Species : H.fuscipes F.—Fiatford, 1 - 14.vii.46. The commonest species, often clouding surface of R. Stour in vast numbers. Probably the staple diet of dragonflies. Mating mostly in evening. Iken, and 6.viii.46. Both sexes resting under bridge. H. ängulata Strobl.—Fiatford, 8.vii.46. One male at 6 a.m. Iken, 31.V.40. Two males. *H. aeronetha Mik.—Fiatford, 6 and 13.vii.46. Males with prey above small brook through meadows; females swept from grass. Not seen to skim water. H. thoracica Mg.—Fiatford, 4, 5 and 14.vii.46. Over pool and brook, flies at dusk or in deep shadow by day. Pair taken with prey. H. litorea Fln.—Fiatford, 13.vii.46. Swarms over brook, including pairs which dropped their prey into bottom oif n e t ; rarer over river. Iken, 6.viii.46. One female over a dyke. *H. anglodanica Lbk.—Fiatford, 1 - 14.vii.46. Over pools and brook, males with prey in mornings, mating pairs afternoons only; appears to roost high in trees. *H. nigrina Fln.—Fiatford, 12 and 13.vii.46. Females swarming over river, morning; mating occurs evening and probably morning. Iken, 6.viii.46. Over river and dyke. *H. cornicula Lw.—Fiatford, 2 - 10.vii.46. Over pools and brook, in shade ; mating seen in evening. H. monedula Coli—Fiatford, 1 - 14.vii.46. Common over all waters, females swarming some feet up and mating occurring throughout day. Iken, H. maura F.—Fiatford, 2 and 7.vii.46. Singlespecimens in afternoon, over brook and in lane. Iken, A pair with prey. This species occurs away from water more than others of the genus. *H. griseifrons Coli.—Fiatford, 2 and 9.vii.46. By day singly, over mill-pool and brook. Not taken in cop. or with prey.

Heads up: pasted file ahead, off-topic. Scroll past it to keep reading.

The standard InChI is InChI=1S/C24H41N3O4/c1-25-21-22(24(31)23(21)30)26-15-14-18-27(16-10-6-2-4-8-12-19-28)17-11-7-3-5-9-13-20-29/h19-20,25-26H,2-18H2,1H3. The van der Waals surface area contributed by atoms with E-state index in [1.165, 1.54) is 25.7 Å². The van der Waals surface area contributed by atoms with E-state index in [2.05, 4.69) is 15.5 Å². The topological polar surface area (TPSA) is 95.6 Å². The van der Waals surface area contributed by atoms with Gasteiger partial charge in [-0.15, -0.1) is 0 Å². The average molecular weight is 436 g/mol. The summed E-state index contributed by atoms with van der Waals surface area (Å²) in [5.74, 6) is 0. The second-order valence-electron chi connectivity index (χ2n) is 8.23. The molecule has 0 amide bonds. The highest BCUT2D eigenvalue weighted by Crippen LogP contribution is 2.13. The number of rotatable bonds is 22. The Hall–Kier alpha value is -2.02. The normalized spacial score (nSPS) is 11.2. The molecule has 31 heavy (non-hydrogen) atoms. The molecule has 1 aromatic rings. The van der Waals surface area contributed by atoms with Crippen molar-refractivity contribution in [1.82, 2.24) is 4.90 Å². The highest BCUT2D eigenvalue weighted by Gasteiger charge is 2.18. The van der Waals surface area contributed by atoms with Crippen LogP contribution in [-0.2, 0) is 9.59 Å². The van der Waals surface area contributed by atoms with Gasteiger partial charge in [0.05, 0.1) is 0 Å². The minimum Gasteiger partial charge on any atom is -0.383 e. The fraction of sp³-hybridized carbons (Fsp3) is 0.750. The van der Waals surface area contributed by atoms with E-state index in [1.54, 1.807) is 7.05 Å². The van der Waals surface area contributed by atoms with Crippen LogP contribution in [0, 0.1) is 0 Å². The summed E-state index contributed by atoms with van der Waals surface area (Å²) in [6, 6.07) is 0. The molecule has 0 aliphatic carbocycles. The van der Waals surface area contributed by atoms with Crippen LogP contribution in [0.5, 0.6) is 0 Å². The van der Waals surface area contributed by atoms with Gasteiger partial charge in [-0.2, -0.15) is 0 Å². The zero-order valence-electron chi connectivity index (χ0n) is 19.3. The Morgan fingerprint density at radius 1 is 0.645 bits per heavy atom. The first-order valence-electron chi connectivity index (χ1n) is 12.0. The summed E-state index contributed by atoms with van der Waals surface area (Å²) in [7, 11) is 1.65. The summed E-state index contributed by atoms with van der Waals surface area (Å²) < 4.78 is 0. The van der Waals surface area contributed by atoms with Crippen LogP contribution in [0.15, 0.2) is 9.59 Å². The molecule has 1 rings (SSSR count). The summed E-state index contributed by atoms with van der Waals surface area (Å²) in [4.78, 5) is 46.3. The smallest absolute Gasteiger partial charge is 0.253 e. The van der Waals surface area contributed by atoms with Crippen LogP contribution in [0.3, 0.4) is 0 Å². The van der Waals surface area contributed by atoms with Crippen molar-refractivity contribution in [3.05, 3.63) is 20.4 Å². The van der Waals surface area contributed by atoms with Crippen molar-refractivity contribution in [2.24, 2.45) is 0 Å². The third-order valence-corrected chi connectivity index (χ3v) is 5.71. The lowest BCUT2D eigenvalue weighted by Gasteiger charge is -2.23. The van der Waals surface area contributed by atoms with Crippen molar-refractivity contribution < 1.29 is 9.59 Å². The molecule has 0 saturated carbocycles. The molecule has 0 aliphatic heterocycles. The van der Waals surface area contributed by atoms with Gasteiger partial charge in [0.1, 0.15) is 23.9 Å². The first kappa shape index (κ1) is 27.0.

*H. chorica Fln.—Fiatford, 2.vii.46. One of each sex over mill-pool. Iken, 6.viii.46. Over dyke. (Also occur in urban areas.) H. lurida Fln.—Fiatford, 1 - 14.vii.46. On all waters, preying and mating from 7 to 10 p.m., and perhaps later. (But a male seen at Chiswick appeared to imbibe honey-dew from an alder leaf.) H. rejecta Coli.—Fiatford, 1 - 14.viii.46. Over river only, males swarm just over water and may not skim it for prey as other species do. *H. morata Coli.—Fiatford, 5 and 13.vii.46. Single males in evening, over brook and river ; may be crepuscular in habit, as H. lurida. *H. apta Coli.—Fiatford, 12.vii.46. One male over river among swarm of H. rejecta. Previously not recorded from counties East of Oxfordshire. *H. manicata Mg.—Fiatford, 1 - 14.vii.46. Males swarming over brook, without prey. Iken, 6.viii.46. A male and a pair with prey, over dyke. *H. obscura Mg.—Iken, 6.viii and 27.ix.46. Swept from undergrowth by dykes ; male and female swarms over river. Pairing seen, but prey not found. H. quadrivittata Mg.—Iken, 6.viii.46. Males with prey, over river. Not common. H. hirtella Coli.—Iken, 25.ix to 2.X.46. Heavy swarms over river, preying and mating in progress. Also seen over dykes and resting on herbage. H. primula Coli.—Iken, 14.V.40. One male. H. fulvibarba Strobl.—Iken, One male, one female. Genus:


Species : *Cl. stagnalis Hai.—Iken, 30.ix.46. One male taken as prey to H. hirtella, over river. The prey recorded with many of these species are listed in the earlier paper mentioned above. These are fascinating flies to study, for not uncommonly as many as six species of Hilara may swarm together over suitable water, the stronger preying on the weaker. Prey-relationship " chains" of three or four links, all within the genus Hilara, can occur. I do not know whether the male flies of most species suck the prey which they pick up from the water, or whether they catch it and parcel it up only in order to present it to a hovering female. Another most interesting line of study would be to find the larvae of these Empids (presumably in earth, leaf mould or rotting wood), and to find out what roles they play as predators.

Further Records of Empididae